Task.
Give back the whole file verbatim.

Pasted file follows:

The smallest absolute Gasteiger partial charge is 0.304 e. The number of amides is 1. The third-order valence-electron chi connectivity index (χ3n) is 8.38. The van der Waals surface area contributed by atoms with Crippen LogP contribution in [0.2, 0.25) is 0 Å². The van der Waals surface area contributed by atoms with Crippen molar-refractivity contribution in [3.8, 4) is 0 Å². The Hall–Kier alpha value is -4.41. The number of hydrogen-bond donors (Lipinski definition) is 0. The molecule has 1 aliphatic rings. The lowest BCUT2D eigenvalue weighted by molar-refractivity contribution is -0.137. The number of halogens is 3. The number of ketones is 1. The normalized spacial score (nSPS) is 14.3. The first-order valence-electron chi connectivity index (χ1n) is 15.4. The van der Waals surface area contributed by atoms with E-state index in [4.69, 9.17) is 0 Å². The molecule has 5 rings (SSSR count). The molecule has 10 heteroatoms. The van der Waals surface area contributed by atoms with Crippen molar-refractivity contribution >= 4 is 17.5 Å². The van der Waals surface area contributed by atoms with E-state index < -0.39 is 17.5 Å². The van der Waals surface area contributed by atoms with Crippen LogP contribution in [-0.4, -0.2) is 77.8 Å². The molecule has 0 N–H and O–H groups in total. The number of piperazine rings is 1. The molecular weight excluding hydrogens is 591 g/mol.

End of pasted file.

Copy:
The smallest absolute Gasteiger partial charge is 0.304 e. The number of amides is 1. The third-order valence-electron chi connectivity index (χ3n) is 8.38. The van der Waals surface area contributed by atoms with Crippen LogP contribution in [0.2, 0.25) is 0 Å². The van der Waals surface area contributed by atoms with Crippen molar-refractivity contribution in [3.8, 4) is 0 Å². The Hall–Kier alpha value is -4.41. The number of hydrogen-bond donors (Lipinski definition) is 0. The molecule has 1 aliphatic rings. The lowest BCUT2D eigenvalue weighted by molar-refractivity contribution is -0.137. The number of halogens is 3. The number of ketones is 1. The normalized spacial score (nSPS) is 14.3. The first-order valence-electron chi connectivity index (χ1n) is 15.4. The van der Waals surface area contributed by atoms with E-state index in [4.69, 9.17) is 0 Å². The molecule has 5 rings (SSSR count). The molecule has 10 heteroatoms. The van der Waals surface area contributed by atoms with Crippen molar-refractivity contribution >= 4 is 17.5 Å². The van der Waals surface area contributed by atoms with E-state index < -0.39 is 17.5 Å². The van der Waals surface area contributed by atoms with Crippen LogP contribution in [-0.4, -0.2) is 77.8 Å². The molecule has 0 N–H and O–H groups in total. The number of piperazine rings is 1. The molecular weight excluding hydrogens is 591 g/mol.